Harper doesn’t trust her new home from the moment she steps inside, and the rumors are that the Raine family’s new house is haunted. Harper isn’t sure she believes those rumors, until her younger brother, Michael, starts acting strangely. The whole atmosphere gives Harper a sense of déjà vu, but she can’t remember why. She knows that the memories she’s blocking will help make sense of her brother’s behavior and the strange and threatening sensations she feels in this house, but will she be able to put the pieces together in time?
Additional fun aspects of this book include a benevolent ghost friend, an unexplained hospitalization, and a grandmother with interesting skills. Add to this standard family dynamics (busy older sister, young brother who requires babysitting), supportive and involved parents and a new best friend whose mother is a chef, and this was a fantastic story about ghosts, family, and figuring out personal identity. Really enjoyed this one.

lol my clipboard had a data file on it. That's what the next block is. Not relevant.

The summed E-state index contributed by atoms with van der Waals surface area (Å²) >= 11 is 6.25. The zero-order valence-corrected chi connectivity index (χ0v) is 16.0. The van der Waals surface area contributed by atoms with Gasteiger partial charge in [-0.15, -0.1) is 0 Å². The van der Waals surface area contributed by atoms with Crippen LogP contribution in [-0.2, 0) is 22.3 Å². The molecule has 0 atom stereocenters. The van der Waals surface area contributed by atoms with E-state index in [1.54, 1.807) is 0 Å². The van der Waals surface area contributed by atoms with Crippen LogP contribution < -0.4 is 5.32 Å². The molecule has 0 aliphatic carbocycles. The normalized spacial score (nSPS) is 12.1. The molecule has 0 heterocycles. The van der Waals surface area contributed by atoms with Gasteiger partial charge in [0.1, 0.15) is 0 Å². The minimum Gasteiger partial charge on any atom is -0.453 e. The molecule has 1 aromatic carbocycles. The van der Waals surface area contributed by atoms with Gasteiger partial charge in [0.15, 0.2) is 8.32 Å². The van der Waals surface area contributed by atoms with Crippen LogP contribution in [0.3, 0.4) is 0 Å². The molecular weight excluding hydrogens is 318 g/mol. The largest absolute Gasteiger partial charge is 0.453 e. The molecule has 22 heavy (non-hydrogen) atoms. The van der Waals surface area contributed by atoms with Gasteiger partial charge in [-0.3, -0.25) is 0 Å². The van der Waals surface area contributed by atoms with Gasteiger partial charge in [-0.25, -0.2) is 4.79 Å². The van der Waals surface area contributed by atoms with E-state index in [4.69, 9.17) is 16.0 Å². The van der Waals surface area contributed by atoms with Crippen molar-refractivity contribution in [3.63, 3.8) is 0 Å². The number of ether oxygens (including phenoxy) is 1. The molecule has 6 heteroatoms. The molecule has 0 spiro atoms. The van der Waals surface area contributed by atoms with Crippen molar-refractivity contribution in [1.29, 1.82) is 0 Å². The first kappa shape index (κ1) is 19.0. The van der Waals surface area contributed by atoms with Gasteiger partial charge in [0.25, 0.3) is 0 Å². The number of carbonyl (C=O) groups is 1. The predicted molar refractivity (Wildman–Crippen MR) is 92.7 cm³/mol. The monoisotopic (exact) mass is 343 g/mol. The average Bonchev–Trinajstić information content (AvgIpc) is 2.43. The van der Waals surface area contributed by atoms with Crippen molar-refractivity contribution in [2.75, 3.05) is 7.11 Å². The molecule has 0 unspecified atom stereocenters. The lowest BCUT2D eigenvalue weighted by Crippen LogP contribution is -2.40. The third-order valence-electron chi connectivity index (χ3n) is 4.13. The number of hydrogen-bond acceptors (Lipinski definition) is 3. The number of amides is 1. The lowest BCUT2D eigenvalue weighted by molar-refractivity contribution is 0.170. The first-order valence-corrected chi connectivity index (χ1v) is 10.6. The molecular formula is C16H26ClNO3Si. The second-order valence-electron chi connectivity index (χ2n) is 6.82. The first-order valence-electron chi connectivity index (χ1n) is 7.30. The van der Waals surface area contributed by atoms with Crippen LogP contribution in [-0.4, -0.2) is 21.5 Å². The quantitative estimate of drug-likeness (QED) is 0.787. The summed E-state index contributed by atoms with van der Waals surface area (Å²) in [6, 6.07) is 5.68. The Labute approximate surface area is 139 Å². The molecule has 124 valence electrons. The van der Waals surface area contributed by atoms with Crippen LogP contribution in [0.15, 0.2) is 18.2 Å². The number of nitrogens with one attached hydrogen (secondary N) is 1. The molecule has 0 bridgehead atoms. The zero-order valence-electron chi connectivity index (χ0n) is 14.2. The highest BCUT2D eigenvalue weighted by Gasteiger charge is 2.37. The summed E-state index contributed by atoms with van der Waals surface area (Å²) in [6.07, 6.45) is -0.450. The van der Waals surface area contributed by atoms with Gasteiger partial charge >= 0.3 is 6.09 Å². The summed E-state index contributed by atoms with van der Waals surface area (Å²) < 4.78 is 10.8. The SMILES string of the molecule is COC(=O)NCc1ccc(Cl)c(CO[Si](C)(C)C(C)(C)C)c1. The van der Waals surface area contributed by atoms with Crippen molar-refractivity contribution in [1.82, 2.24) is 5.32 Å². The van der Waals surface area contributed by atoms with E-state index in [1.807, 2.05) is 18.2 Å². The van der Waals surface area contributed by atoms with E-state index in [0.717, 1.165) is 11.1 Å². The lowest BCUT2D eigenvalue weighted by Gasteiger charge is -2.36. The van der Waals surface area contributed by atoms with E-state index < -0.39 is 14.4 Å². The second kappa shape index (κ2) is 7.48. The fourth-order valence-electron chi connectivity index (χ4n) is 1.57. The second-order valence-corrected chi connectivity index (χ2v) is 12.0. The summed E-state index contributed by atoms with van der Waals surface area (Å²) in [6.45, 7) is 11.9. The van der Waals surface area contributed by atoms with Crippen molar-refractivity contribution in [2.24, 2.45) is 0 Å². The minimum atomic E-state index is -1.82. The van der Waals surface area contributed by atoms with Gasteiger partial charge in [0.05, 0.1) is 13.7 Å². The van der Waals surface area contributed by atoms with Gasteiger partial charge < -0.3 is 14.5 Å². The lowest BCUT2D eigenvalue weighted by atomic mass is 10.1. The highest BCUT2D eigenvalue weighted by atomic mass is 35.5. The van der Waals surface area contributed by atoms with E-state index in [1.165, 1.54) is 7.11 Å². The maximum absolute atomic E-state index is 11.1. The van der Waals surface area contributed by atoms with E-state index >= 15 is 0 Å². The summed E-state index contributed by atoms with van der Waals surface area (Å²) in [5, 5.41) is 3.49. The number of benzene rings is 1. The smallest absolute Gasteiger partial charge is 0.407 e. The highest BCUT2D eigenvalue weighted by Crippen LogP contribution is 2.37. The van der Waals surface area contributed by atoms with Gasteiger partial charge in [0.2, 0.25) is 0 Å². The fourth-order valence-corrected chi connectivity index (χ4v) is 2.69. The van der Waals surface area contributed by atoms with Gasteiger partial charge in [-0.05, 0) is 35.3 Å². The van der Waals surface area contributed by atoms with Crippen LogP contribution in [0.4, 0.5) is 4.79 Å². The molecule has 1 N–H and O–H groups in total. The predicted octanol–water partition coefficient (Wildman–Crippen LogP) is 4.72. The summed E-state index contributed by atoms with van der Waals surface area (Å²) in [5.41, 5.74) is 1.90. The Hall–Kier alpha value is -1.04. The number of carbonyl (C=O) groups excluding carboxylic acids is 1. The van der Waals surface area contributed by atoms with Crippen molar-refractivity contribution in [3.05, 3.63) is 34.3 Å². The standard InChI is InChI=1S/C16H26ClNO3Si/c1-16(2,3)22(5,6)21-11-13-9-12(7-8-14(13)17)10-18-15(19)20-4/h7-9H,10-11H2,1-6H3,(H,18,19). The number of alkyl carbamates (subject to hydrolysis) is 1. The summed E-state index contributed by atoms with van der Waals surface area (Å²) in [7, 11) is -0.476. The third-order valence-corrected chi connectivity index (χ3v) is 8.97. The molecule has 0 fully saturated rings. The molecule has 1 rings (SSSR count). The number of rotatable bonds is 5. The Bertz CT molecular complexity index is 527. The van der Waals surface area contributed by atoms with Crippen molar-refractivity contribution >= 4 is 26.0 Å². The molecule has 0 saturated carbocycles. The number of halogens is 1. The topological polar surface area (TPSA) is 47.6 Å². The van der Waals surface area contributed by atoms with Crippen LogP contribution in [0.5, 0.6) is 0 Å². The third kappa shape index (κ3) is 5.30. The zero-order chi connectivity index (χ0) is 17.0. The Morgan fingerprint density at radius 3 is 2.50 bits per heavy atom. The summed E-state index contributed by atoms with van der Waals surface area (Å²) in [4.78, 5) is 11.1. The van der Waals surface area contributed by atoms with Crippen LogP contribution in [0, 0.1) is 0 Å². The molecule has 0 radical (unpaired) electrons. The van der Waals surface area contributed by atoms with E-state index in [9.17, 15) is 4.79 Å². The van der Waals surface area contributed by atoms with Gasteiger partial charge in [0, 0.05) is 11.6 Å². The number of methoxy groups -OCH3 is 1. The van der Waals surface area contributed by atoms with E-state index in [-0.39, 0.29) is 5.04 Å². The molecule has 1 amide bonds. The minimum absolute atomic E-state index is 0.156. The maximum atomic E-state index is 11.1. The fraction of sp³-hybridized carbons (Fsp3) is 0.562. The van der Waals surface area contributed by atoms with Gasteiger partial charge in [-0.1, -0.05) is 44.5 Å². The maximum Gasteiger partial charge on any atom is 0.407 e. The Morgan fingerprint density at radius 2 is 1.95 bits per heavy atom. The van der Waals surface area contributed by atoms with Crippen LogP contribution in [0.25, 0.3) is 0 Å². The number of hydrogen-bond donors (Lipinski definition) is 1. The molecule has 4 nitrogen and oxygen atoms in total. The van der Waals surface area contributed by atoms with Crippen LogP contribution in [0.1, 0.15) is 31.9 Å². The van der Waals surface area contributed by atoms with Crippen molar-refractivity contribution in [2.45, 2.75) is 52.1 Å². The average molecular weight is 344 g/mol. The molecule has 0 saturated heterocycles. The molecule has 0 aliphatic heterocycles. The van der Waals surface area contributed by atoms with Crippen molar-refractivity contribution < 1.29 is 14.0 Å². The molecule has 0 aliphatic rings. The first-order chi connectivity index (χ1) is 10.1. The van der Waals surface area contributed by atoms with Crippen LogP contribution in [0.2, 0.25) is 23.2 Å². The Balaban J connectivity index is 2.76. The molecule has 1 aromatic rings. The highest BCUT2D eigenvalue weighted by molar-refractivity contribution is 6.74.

It's hard to find deliciously creepy ghosts from other cultural backgrounds, and Oh's incorporation of Korean traditions is a welcome addition to the growing number of multicultural books. Include this book with other creepy stories from other cultures, including Baptiste's The Jumbies (Trinidadian), Kelly's The Land of the Forgotten Girls or Torres and Elbert's Lola: A Ghost Story (Philippines), San Souci's Haunted Houses collection of stories from around the world, and Rhodes' Bayou Magic.
This books is a mystery filled with spooky turns and a dangorous spirt that out to get this family. Spirt Hunters is such a injoy able book in and haunting way.
Atmosphere is fantastic